About the spiders: We were out planting more cedar trees and Brad was attacked by small spiders or chiggers or something. They really got him! (I think I was protected by the perfume I was wearing.) We have more the the usual number of big house spiders this year and garden spiders everywhere. Spiders and fruits all seem to be earlier this year. I would give our plums about four days, which means we will have to pick them earlier. The raccoons can read my mind!

    1. That is Brad sniffing the lavender!

      I don't think we have chiggers here, but I've been bitten by mosquitoes this summer while chopping down blackberry bushes. The garden spiders are everywhere!

  2. How does a lavender judging class go? I'm quite curious o_o And how do figs taste like? Those don't exist where I live, and they don't import them much either.

    Ugh, I hate how much focus there is on hard sciences. Art gives us the chance to explore and express ourselves, wherein science is more static and structural. Plus, money isn't everything in the world. In my opinion, it's more about living life is what's worth.

    And congrats to you, Gail!

    1. Belle, I'll write something about lavender and lavender judging later this week. Figs taste like ... well, they taste like figs. Sweet, juicy, honey-like, fruity, green, lactonic, and aromatic. Different varieties have different tastes. We grow three different varieties, all of which thrive and produce prolifically.

      The course I'm teaching is for beginning university students. Over the years I've seen interest switch almost completely from the arts to the sciences. All of the students sign up for the courses that sound like prerequisites to get into medical school or an engineering program, and no one signs up for arts, music, writing, or anything creative, so those classes get canceled. It's a consumer's market.

      In the US. many students graduate from the university with a huge amount of debt because tuition is so expensive and the economy is so bad. I think that's what drives the preference for courses that are perceived as "practical".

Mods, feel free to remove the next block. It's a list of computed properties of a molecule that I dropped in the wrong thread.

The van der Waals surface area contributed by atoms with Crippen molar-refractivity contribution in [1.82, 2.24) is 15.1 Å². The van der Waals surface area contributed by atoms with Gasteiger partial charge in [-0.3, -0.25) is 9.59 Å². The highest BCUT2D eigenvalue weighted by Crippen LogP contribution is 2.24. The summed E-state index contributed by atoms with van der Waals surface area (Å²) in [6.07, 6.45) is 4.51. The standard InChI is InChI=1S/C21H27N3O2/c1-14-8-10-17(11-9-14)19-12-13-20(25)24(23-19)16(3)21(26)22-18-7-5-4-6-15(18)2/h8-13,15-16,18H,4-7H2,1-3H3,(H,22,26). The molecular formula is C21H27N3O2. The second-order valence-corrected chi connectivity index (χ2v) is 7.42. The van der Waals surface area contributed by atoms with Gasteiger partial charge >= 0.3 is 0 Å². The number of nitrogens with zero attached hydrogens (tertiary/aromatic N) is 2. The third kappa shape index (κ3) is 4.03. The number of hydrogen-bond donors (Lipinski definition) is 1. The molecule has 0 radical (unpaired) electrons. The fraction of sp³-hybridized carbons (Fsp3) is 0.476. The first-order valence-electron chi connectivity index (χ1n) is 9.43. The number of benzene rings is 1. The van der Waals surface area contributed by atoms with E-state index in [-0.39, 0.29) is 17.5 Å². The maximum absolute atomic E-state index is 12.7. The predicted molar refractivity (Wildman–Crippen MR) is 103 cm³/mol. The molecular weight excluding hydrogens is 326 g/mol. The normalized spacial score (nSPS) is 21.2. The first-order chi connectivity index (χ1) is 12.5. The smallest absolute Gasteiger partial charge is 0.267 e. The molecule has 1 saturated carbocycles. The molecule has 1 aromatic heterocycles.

3. I'm sorry you have had to modify your upcoming class to suite the economic expectations of your new students and/or their parents.
    I like the way Belle puts it in her comment "Art gives us a chance to explore and express ourselves..." (and thank you Belle for the congrats!).
    I imagine these hard science kids, if they are lucky, will figure this out when they are in their mid forties or so and perhaps lament the years they spent working for the man and the corporation. Or maybe not!

    Living and teaching music doesn't afford us every material product and convenience but we enjoy our lives everyday. And thanks again, Ellen, for making "perfume for the people".

    1. Gail, I hope that I can inject some appreciation for exploration, self-expression, and creative endeavors into the "hard science" class. If things continue as they are now, I think a lot of the kids will find that they can't even work for the man and the corporation because everything has been completely automated and outsourced.

      I'm afraid what they will experience is being trained to work for the corporations, and unable to adapt and make their own way when the promised high-paying jobs don't materialize. That's why I try to emphasize communication skills, ability to work independently, and critical, creative thinking in all of my classes. A lot of students don't like it because they just want to mindlessly memorize information up to the point of recognition and take multiple-choice tests.